A book doesn't have to have a super intricate plot for me to like it. I really love Becky Chambers’ The Long Way to a Small Angry Planet and its plot is not very clear until she wraps it up at the end. It's more character driven, but it has super interesting characters that you really want to get to know and it's in an interesting world, so I think I have to have two of the three of those things. A moving plot, interesting characters, in an interesting world and if you don't have two of those things I can't do it. [LAUGHS]

ANNE: Okay, you know what's interesting though is I hear what you're saying about the overarching plot not being clear in Becky Chambers, but there's also lots of small missions that have narrative drive throughout that book, so things are happening.

ERIN: That's true. It's a little episodic.

[00:24:50]

ANNE: Quiet characters aren't just living. Yeah, they're quiet.

ERIN: Yes.

ANNE: Okay, you want some action.

ERIN: Definitely.

ANNE: Good to know. Erin, what are you reading right now?

ERIN: I recently read All Blood Runs Red by Tom Clavin. It's a nonfiction history book about a man named Eugene Bullard who was the first African American fighter pilot and he actually flew in World War I. I have to read any history book about pilots and flying. It's required. [ANNE LAUGHS] So I definitely had to pick it up, and it's a story we don't really hear a whole lot about I think initially because in the United States, people didn't want anyone to know that there was a Black man flying airplanes in Europe during World War I so that was, you know, the first problem. But Eugene Bullard was a young man who stowed away on a ship and made it over to England in the nineteen aughts I believe. He lived an amazing life. He was a boxer. He joined the French Foreign Legion and ended up flying 25 missions in World War I. Owned a Jazz club in Paris.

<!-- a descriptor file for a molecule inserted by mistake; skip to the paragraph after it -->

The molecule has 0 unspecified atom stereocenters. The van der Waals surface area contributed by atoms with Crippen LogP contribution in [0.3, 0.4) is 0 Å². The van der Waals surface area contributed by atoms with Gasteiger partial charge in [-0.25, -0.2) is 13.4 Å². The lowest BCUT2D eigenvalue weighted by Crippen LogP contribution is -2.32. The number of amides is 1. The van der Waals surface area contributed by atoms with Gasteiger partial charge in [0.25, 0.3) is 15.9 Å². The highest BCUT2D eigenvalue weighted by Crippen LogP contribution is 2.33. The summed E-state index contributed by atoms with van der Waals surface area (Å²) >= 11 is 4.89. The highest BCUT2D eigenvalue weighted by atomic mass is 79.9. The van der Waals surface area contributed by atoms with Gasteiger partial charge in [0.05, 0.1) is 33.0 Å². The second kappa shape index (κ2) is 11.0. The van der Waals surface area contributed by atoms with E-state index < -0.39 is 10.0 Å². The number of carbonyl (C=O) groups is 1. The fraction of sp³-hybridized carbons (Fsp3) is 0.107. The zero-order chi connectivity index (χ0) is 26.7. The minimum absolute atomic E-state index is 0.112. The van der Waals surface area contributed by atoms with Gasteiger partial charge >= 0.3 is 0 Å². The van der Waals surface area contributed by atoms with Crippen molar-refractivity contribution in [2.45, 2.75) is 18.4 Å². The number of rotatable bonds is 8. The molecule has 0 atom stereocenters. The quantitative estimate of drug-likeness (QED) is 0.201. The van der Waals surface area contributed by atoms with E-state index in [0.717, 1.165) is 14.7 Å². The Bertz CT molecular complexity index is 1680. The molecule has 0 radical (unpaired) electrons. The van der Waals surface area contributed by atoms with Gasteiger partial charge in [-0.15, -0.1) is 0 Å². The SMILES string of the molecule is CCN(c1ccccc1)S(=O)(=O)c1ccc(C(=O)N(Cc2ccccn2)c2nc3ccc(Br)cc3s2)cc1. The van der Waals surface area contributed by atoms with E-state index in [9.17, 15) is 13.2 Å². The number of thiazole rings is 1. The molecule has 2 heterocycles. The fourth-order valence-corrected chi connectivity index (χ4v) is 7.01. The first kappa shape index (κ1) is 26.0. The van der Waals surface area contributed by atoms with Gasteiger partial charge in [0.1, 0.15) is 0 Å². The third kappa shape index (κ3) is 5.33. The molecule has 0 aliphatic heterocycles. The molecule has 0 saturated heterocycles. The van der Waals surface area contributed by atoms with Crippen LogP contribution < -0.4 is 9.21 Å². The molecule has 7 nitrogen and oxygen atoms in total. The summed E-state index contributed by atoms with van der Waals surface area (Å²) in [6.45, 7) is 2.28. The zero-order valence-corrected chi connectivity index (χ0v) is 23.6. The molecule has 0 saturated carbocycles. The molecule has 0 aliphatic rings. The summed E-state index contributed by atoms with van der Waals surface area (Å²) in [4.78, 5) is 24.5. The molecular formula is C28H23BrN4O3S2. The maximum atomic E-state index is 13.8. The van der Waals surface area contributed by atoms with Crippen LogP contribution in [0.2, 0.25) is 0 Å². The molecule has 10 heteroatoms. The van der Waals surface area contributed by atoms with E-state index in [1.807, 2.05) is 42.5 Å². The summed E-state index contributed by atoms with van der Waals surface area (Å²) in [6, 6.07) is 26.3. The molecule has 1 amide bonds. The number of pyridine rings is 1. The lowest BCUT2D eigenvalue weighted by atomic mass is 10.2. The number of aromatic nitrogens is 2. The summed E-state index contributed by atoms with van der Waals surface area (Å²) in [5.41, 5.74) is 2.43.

ANNE: Oh. I haven't read this book, but I remember – I remember hearing about it when it came out a couple years ago, a reviewer pointing out just incredibly [LAUGHS] strange parallels between his life and the movie Casablanca.

ERIN: Oh, right. Yeah, and just a man who lived an amazing life but ends up working you know, odd jobs, blue collar jobs in New York City at the end of his life and no one knows what he's done in his life and it's partly heartbreaking, but inspiring at the same time and if you're interested in pilots and flying, it's a great book for that too. [LAUGHS]

ANNE: Now if it's required to your constitution to read these pilot nonfiction books and memoirs, there are so many of them!

ERIN: There are, and I'm looking at my shelves. I have a ton on my shelves already and it's ... Yeah, it's hard to say no. Anytime I see a new one pop up [BOTH LAUGH] at the bookstore. [LAUGHS]

ANNE: Oh, I love to see that shelf. I'm glad that there's such a thing in your home. Erin, what are you looking for in your reading life right now?